In June 1977 the Naval Sea Systems Command took a dramatic step to ensure the many systems that had to be integrated with the Aegis system in the DDG 47 (Ticonderoga) Class would be truly integrated. This they did by placing the Ticonderoga Class shipbuilding program and the Aegis project under one project manager - Rear Admiral Wayne E. Meyer. It was to be called the Aegis Shipbuilding Project. NAVSEA and Ingalls Shipbuilding Division of Litton Industries, on 22 September 1978, signed a contract for construction of Ticonderoga which was commissioned on 22 January 1983. It had taken 12 years since Wayne Meyer took over the Aegis project in 1970, but Aegis at sea was finally a reality. Twelve years of powerful critics attacking the project, solving seemingly overwhelming engineering problems,bringing various Navy special interest groups in line, and yearly defending his project funds before Congress. He had built the Navy's first truly integrated shipboard combat system. [Blades, Cdr. Todd R., USN, "Aegis On Its Way to Sea," U.S. Naval Institute Proceedings, Vol. 105/1/911, Jan 1979, p. 101, p. 104]
In the year 2012 the Aegis Combat System is still the premier combat system in not only the U.S. Navy, but is installed in combatant ships of Japan, Republic of Korea, Norway, Spain, and Australia. At present there are 82 Aegis ships in the U.S. Navy, and 21 in foreign navies; and more are on the way. The system has undergone numerous upgrades over the years, including getting powerful new Navy standard computers. The one most significant upgrade is probably the vertical launching system wherein the standard missiles are stowed vertically in magazines just below quick acting doors in the main deck, allowing the missiles to be launched directly from their magazine. Today the Aegis Combat System controls not only standard anti-air missiles, but also the close-in weapon system, the underwater antisubmarine battery, anti surface ship weapons, and most recently anti-ballistic missile defense. The latest capability is attested to by an incident that happened in February 2008. [Aegis Combat System, From Wikipedia, the free encyclopedia]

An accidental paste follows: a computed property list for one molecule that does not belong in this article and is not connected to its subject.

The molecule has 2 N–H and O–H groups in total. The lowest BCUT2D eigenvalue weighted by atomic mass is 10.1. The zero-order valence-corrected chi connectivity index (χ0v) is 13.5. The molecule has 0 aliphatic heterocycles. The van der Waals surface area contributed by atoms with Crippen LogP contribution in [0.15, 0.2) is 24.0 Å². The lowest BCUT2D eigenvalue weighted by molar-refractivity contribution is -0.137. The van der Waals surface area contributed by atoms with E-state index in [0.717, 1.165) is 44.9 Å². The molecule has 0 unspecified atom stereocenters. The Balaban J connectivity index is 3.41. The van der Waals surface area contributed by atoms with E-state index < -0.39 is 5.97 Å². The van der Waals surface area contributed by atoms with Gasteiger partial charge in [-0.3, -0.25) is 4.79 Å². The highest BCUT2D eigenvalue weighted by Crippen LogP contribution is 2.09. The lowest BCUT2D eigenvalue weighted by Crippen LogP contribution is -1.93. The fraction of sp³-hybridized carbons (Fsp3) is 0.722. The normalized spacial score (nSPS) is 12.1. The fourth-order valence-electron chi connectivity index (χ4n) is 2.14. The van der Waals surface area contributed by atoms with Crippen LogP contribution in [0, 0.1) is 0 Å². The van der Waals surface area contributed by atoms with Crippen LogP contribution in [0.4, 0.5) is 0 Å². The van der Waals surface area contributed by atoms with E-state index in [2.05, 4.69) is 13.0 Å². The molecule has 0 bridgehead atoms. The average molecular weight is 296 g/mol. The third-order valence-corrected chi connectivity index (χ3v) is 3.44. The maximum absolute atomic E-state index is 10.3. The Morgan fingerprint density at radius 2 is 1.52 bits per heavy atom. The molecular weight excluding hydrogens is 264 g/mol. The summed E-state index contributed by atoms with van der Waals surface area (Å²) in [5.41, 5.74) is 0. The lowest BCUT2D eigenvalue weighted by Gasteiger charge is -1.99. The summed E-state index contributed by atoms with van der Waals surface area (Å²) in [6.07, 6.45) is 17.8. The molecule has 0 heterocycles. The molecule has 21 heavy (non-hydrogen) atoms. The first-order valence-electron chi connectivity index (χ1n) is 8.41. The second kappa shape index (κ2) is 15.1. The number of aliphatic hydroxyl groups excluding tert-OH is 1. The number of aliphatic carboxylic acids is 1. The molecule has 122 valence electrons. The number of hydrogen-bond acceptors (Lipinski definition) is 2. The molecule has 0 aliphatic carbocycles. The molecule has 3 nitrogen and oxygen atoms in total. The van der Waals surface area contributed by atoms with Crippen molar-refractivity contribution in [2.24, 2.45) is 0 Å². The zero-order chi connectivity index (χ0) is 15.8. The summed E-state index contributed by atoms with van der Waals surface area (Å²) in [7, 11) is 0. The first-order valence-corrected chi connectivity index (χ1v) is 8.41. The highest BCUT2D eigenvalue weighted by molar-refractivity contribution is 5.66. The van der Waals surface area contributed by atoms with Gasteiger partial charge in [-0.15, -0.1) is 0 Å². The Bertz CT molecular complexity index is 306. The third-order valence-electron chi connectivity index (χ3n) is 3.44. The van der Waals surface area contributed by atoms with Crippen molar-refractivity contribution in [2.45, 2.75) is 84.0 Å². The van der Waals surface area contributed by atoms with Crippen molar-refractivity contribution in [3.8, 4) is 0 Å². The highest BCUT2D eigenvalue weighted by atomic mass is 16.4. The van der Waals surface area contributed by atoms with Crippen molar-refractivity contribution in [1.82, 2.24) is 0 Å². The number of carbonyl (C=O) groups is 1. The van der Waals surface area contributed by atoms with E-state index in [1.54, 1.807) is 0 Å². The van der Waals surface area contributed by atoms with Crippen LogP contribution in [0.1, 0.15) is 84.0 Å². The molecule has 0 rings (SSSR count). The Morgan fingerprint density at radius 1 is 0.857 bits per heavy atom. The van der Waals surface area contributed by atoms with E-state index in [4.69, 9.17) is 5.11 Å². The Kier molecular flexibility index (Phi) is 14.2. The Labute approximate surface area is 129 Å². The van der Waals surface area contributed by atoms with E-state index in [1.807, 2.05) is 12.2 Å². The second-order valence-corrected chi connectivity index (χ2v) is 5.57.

On 14 December 2006 the United States launched a surveillance satellite designated USA 193. Soon after reaching orbit the control station lost contact with the satellite, and it was later determined that it was in a deteriorating orbit that would eventually bring it back into the atmosphere. The problem being, the satellite was fueled with hydrazine a hazardous substance that could cause a toxic cloud upon reentry, with bad consequences if it came down in an inhabited area. Knowing that Aegis had the capability to bring down short and medium range ballistic missiles, the Department of Defense asked the Navy if an Aegis system could bring down the errant satellite. Lockheed Martin engineers worked out the needed changes, tested them, and installed them on three Aegis ships, where the crews were trained for the shoot-down. On 20 February 2008 USS Lake Erie launched an SM-3 missile while tracking the satellite with the AN/SPY-1 radar and simultaneously sending guidance commands to the missile until in the vicinity of the satellite; where the missile's own homing guidance took over. The final result was a direct hit. [From Naval Technology.com web site, 13 November 2008]
We have related how the AN/UYK-20 standard minicomputer was intended as a three-year gapfiller until the Naval Air Systems Commandís All Applications Digital Computer (AADC) became available. We have also told how the AADC project had to be reoriented to airborne applications only; resulting in a line of airborne computers designated AN/AYK-14(V) having the same 16-bit architecture as the AN/UYK-20 minicomputer. The (V) in the nomenclature signifies that the new airborne computer came in various sizes with differing computing power and memory to match numerous applications. But, this left the Naval Sea Systems Command in the embarrassing position of having no new competitive source for standard minicomputers; for which there was in the mid 1970s a large projected demands. NAVSEA now had to acquire both the AN/UYK-7 shipboard mainframe computer and the AN/UYK-20 minicomputer on a sole source basis from Univac. [Joyce, p. 22] The rest of the computer industry besieged their congressmen with complaints about NAVSEA's noncompetitive sole source relationship with Univac.